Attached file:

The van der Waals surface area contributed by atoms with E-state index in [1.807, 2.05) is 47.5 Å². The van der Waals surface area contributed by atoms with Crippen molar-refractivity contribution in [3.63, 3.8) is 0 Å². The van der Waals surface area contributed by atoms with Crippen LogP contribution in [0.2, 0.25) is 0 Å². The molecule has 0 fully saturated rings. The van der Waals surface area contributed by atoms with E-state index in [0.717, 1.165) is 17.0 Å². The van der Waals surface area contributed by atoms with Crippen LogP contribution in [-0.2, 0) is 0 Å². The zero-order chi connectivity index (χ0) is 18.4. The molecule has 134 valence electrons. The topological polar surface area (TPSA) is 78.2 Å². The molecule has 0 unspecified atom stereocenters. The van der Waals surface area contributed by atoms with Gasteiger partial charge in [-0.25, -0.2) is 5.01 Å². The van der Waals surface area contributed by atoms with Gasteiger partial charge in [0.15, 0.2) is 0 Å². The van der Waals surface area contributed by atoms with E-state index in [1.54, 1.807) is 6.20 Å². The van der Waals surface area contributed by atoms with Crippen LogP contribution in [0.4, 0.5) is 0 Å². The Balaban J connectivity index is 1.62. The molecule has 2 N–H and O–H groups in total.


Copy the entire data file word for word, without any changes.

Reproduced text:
The van der Waals surface area contributed by atoms with E-state index in [1.807, 2.05) is 47.5 Å². The van der Waals surface area contributed by atoms with Crippen molar-refractivity contribution in [3.63, 3.8) is 0 Å². The van der Waals surface area contributed by atoms with Crippen LogP contribution in [0.2, 0.25) is 0 Å². The molecule has 0 fully saturated rings. The van der Waals surface area contributed by atoms with E-state index in [0.717, 1.165) is 17.0 Å². The van der Waals surface area contributed by atoms with Crippen LogP contribution in [-0.2, 0) is 0 Å². The zero-order chi connectivity index (χ0) is 18.4. The molecule has 134 valence electrons. The topological polar surface area (TPSA) is 78.2 Å². The molecule has 0 unspecified atom stereocenters. The van der Waals surface area contributed by atoms with Gasteiger partial charge in [-0.25, -0.2) is 5.01 Å². The van der Waals surface area contributed by atoms with Gasteiger partial charge in [0.15, 0.2) is 0 Å². The van der Waals surface area contributed by atoms with E-state index in [1.54, 1.807) is 6.20 Å². The van der Waals surface area contributed by atoms with Crippen LogP contribution in [0.4, 0.5) is 0 Å². The Balaban J connectivity index is 1.62. The molecule has 2 N–H and O–H groups in total.